Skip to main content

10: Using integers in calculator functions

Overview

In this guide, you are going to write a simple calculator program that creates a single actor with several public entry-point functions to perform basic arithmetic operations.

For this guide, the actor is named Calc. The program uses the cell variable to contain an integer number that represents the current result of a calculator operation.

This program supports the following function calls:

  • The add function call accepts input and performs addition.

  • The sub function call accepts input and performs subtraction.

  • The mul function call accepts input and performs multiplication.

  • The div function call accepts input and performs division.

  • The clearall function clears the cell value stored as the result of previous operations, resetting the cell value to zero.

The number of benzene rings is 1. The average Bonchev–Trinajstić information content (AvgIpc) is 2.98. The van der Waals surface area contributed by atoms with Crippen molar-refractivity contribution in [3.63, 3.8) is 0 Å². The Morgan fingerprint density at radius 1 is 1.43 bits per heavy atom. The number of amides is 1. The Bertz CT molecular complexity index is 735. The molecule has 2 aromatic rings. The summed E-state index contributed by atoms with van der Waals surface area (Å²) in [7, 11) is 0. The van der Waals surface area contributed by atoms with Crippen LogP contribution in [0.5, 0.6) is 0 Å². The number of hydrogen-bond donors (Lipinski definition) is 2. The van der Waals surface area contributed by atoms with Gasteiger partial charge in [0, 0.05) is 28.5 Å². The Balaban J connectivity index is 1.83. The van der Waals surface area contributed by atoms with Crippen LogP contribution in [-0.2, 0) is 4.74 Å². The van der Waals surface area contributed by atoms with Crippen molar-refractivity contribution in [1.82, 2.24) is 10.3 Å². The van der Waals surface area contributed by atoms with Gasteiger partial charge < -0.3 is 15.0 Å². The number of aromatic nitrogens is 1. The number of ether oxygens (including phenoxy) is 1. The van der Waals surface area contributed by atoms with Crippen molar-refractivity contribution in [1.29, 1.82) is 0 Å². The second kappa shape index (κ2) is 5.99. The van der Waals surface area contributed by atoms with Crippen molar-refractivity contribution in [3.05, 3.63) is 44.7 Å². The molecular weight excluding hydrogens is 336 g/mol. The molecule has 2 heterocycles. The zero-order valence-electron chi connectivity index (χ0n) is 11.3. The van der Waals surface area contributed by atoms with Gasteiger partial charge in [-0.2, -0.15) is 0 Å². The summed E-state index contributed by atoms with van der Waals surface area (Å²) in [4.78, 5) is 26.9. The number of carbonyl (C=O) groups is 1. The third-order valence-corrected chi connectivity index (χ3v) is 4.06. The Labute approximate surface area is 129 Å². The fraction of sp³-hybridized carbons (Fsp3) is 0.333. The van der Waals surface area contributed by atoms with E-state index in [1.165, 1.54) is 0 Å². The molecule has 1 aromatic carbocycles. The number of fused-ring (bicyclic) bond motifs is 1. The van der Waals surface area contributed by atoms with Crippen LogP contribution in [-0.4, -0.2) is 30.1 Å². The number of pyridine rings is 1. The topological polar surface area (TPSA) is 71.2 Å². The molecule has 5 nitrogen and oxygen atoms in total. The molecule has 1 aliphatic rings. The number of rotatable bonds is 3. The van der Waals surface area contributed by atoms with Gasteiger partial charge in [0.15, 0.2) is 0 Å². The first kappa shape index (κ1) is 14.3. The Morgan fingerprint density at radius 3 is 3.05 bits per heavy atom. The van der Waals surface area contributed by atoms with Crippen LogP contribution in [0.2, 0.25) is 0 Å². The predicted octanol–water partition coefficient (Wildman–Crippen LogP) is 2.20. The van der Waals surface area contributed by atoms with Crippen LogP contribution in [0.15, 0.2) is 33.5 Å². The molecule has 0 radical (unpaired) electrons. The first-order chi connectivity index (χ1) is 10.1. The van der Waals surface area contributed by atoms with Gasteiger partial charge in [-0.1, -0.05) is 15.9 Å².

The div function also includes code to prevent the program from attempting to divide by zero.

Prerequisites

Before getting started, assure you have set up your developer environment according to the instructions in the developer environment guide.

Create a new project

Open a terminal shell on your local computer, if you don’t already have one open.

To create a new project, run the following command:

Use dfx new <project_name> to create a new project:

dfx new calc

You will be prompted to select a language that your backend canister will use. Select 'Motoko':

? Select a backend language: ›  
❯ Motoko
Rust
TypeScript (Azle)
Python (Kybra)

Then, select a frontend framework for your frontend canister, or select 'No frontend canister':

  ? Select a frontend framework: ›  
❯ SvelteKit
React
Vue
Vanilla JS